Vlaamperd Horse: Characteristics and History

The Vlaamperd horse breed, an exceptional and rare horse variety from South Africa’s Western Cape region, was developed through breeding various equine lines including Friesian, Hackney, Thoroughbred, Cape Harness horse and various heavy Warmblood strains together to form its complex genetic mix that gives this distinct horse its individual features and qualities.

Named for its Friesian heritage and European roots, Vlaamperd horses represent South Africa’s rich equestrian history with their distinct blend of strength, versatility, and elegance.

A symbol of South African horse breeding expertise; this breed epitomizes South African excellence when it comes to breeding horses. Their development represents both cultural and genetic fusion that continues today.


The Vlaamperd horse breed has its roots in South African equestrian history dating back to the 19th century. Initially developed from Hantam horses bred from crossing indigenous mares with Thoroughbred and Arabian horses imported by Lord Charles Somerset in 1820, marking a new chapter in South African equine history.

Post-1902’s Anglo-Boer War concluded with further refinement for this breed. A Cape Town funeral undertaker imported Friesian horses renowned for their grace and power; these Friesians were then crossed-bred with Hantam mares to infuse new vitality into the breed’s development, helping form what we recognize today as Vlaamperd horses. This marked a key turning point in its journey towards what has now become our familiar Vlaamperd horses.

The Vlaamperd was developed over an extensive process involving the introduction of various other breeds like Hackney, Cleveland Bay, Cape Harness and Oldenburg horses into its breeding programme.

This rich tapestry of genetic input contributed to its eventual extinction – as was witnessed with Hantam horses – leading to more robust and versatile horses which excel at farm work as well as harness tasks.

Two stallions played an instrumental role in shaping the Vlaamperd breed: Kemp (a cross between East Friesian and Oldenburg horses), one of its foundational sires; then Scheepers, foaled in 1930, further refined the characteristics and abilities of this noble horse breed.

South African breeders faced an ingenious way around the Dutch government’s restrictions on exporting Friesian horses by importing Friesians from Antwerp, Belgium under the label of Vlaamse perde (Vlaamperd Breed). This strategy ensured both enrichment and continuity for this unique breed.

Recognizing the need to safeguard this unique breed, the Vlaamperd Breeders Society was formed in Bloemfontein in 1983 as an important step toward keeping this unique horse alive.

Through this initiative, it prevented its decline into oblivion; today, Vlaamperd horses serve as living symbols of South African equestrian culture celebrated through tourism and various national festivals; their journey from farm horses to national symbols epitomize resilience, adaptation and the enduring spirit of South African equestrianism.


The Vlaamperd horse breed hailing from South Africa stands out for its distinguished stature, typically reaching an average height of 154 cm (15.1 hands). Physically similar to its Friesian cousin but with lighter bone structure reflecting their common genetic heritage.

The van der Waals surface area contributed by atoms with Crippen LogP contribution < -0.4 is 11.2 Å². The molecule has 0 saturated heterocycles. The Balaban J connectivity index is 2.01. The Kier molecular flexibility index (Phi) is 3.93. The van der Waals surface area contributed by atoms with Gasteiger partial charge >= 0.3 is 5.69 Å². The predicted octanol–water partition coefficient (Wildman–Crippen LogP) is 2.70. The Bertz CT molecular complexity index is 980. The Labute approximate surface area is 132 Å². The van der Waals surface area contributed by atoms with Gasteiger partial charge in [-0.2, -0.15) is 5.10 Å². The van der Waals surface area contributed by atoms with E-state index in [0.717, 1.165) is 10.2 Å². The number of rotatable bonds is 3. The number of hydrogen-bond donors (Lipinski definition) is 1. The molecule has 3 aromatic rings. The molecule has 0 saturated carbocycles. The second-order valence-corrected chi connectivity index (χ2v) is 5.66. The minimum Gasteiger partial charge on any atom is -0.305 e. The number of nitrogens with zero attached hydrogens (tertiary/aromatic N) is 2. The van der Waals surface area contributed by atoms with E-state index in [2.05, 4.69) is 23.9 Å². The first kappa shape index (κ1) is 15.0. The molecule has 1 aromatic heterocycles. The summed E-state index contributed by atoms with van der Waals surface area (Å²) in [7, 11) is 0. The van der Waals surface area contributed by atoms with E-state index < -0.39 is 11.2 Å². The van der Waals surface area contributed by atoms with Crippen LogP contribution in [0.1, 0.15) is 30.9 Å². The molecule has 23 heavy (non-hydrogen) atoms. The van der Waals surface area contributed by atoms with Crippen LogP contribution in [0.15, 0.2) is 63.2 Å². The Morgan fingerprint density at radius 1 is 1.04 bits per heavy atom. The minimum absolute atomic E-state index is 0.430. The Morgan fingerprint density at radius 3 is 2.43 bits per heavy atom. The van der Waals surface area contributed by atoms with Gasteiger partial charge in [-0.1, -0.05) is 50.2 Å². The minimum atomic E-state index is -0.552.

One of the distinguishing characteristics of the Vlaamperd is its luxurious mane and tail, adding to its majestic appearance. Furthermore, this breed boasts a well-rounded croup that indicates its sturdy build ideal for various equestrian activities.

In addition, its legs are long and slender adding grace to its gait while its high arched neck gives it an opulent profile.

Vlaamperd horses exhibit an intricate variety of coloring. Stallions typically sport rich black hues that reflect classic elegance associated with many horse breeds, while mares may feature dark seal brown tones, adding even further visual diversity to this fascinating breed.

Furthermore, this variation between stallions and mares represents not only the unique beauty of Vlaamperd horses but also genetic variation within its population.

Temperament and Use

Vlaamperds are beloved horses known for their gentle yet friendly disposition, making them suitable for an array of equestrian activities.

Intelligent yet easily trainable, Vlaamperds make excellent candidates for both experienced riders and beginners. In traditional applications they were employed in agricultural work, show jumping, dressage competitions, carriage pulling as well as therapeutic riding programs – making them a fantastic option.

Conservation and Current Situation (CCTS).

The Vlaamperd is considered an endangered breed, and efforts are currently being undertaken to conserve and promote its unique traits.

The Vlaamperd Breeders Society in South Africa plays an integral part in these conservation efforts by maintaining studbooks and encouraging responsible breeding practices – however due to limited numbers outside South Africa they remain relatively unknown breed.

Cultural Significance

In South Africa, the Vlaamperd is more than a horse breed – it represents regional pride and cultural heritage. The breed’s rich history speaks volumes about South African diversity.

Horse lovers and breeders celebrate its beauty, strength and unique place in South African history.